Andy & Brilliant together on Saturday

Andy & Brilliant together on Saturday

It was great to see how Ebenezer continues to grow and develop and a delight to meet up with many of the past graduates. A young man we’ve talked about before is Brilliant, who was one of the very first apprentices. He and his wife Sithabiso who was also a first-year apprentice are now both staff members and are expecting their first baby in the next couple of weeks. Brilliant was an orphan from an early age and to see how he has matured as a young man and what he is doing now is a great testament to the work of Ebenezer.

Brilliant & Sithabiso

Brilliant & Sithabiso

Some of the frustrations we’ve experienced are perhaps specific to the country, others are more of a general characteristic of Sub-Saharan Africa. One of the constant frustrations for people with our cultural perspectives and world view is the concept and use of time. It would be unfair not to note that there are exceptions, but the idea of punctuality and good stewardship of time is generally rather different to our own!

Whether we are people of faith or none, it’s probably fair to say that people from our culture see time as a finite resource and gift we are each in possession of. Time is a precious commodity that we feel we should not waste. As individuals we can all have our lazy moments and perhaps not always be the best stewards of our time. There are those circumstances which sometimes work against us and our ability to be punctual, but generally our own culture seeks to minimise such circumstances and sees a lack of punctuality and a poor handle on time as a negative.

Some of our mechanistic perspectives and world views have their own deep flaws and there are things we would do well to learn from other cultures. For all practical purposes though, it’s fair to say that each of us, wherever we’re located in the world, has a finite amount of time at our disposal. Hence, when seeking to work and serve into a culture that does not share those concepts and for whom apparently timekeeping is not important, it is easy to become very frustrated and to feel that often your own time is being robbed from you.

It may seem simplistic, but if you’re here regularly and for any longer period, it becomes apparent how this issue of ‘time’ so affects the outcomes and and ongoing development of the continent. One example is subsistence farming. Generally the seasons are fairly consistent and there is a well known and accepted date by which maize (the staple cereal crop here) should be planted so as to benefit from the rainy season. Many farmers complain about their failed crops and sometimes there are other abnormal factors, but you can ask which date they planted and it’s not unusual for them to have been weeks late! Somehow though, despite the serious consequences of a failed maize crop for such people, many never seem to learn and make the adjustments necessary to have a better chance of a good harvest the following season by planting on time.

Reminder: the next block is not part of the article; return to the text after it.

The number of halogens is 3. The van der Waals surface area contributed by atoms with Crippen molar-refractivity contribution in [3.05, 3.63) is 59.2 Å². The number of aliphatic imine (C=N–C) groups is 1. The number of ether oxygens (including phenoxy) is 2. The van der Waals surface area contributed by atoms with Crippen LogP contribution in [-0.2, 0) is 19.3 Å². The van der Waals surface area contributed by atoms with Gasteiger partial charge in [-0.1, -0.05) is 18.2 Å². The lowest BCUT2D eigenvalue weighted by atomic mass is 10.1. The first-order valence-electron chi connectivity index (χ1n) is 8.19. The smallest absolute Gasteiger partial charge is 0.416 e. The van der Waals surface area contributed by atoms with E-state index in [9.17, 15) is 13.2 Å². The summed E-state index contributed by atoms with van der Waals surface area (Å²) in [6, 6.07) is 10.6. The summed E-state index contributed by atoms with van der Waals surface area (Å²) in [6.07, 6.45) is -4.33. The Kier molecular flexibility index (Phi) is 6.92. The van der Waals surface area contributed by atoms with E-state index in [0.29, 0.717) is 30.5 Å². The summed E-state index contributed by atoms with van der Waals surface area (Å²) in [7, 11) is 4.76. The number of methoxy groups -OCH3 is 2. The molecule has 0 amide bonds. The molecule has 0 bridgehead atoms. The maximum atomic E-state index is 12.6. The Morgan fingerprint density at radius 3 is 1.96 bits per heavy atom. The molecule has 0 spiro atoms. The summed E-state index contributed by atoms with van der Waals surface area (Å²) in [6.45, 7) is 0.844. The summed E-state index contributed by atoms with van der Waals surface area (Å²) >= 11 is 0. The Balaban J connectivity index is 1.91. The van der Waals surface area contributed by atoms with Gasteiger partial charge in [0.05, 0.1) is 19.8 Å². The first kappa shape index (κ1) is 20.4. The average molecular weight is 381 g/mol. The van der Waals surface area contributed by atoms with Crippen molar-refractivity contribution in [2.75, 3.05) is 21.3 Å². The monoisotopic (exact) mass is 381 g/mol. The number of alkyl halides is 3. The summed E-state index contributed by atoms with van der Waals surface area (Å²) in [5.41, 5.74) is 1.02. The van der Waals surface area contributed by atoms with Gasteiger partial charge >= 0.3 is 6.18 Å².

The issue for us is how real and lasting change comes into being in such circumstances? How do people become free from the things that contribute to them being enslaved by poverty? The subject of large-scale aid is something others are far more qualified and experienced to comment on. If you’re interested in such things, two books to recommend are 1. Dead Aid by Dambisa Moyo the Zambian Economist, which is a devastating exposé of the outcomes of years of aid into Africa; 2. Toxic Charity by Robert Lupton.

Again, this may sound simplistic, but we are coming ever more firmly to the conclusion that for us, the way to work is with individuals and small groups, such as Brilliant and the other apprentices at Ebenezer. As followers of Jesus, it doesn’t escape our notice that while at times he spoke to and dealt with large numbers, his work of primary influence was with just a small group of people and other individuals. We have seen many large-scale programmes and projects costing millions which in the long run just evaporate into nothing and which don’t bring any lasting change to people and their communities. In fact they can often just contribute to the deeply embedded dependency that is so problematic and which enslaves people even more. At the same time, we are privileged to see lasting change that brings people into a place of dignity, productivity and freedom from poverty because they have been nurtured and mentored in long-term relationships where there is mutual respect and accountability.

If you’ve read this, thank you for your interest. Thank you to those who have sent messages and to those who offer their prayers for us.

Love and blessings,

Andy & Alison

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Thank You from Isaiah’s

The internet has not been working for several days and we’d originally tried to post this on Tuesday evening. Hopefully we’ll be able to catch up with another post or two over the weekend.


Alison with Maria Maliki and some of the children

It is great to be able to spend time with the staff and children at Isaiah’s Home again.

The first important thing was to deliver all those pants that Alison’s colleagues at Mansfield Park Surgery have donated. The staff and children are absolutely delighted with them. Having plenty of new and clean undies always at the ready will help take the strain off the never ending IMG_6672cycle of washing and drying. The care at the home is overseen by Maria Maliki who is an experienced nursing sister. Maria and her staff want us to convey their thanks to all who contributed to this new and important supply.

We were also able to deliver baby and toddler toys which have been given by friends in Alton. Again, they all say a very big “thank you” and are delighted with them. Some of the toys will be kept for a new pre-school they are planning as an extension of their work.

Here are a few more photos of the children from our times at the home this week.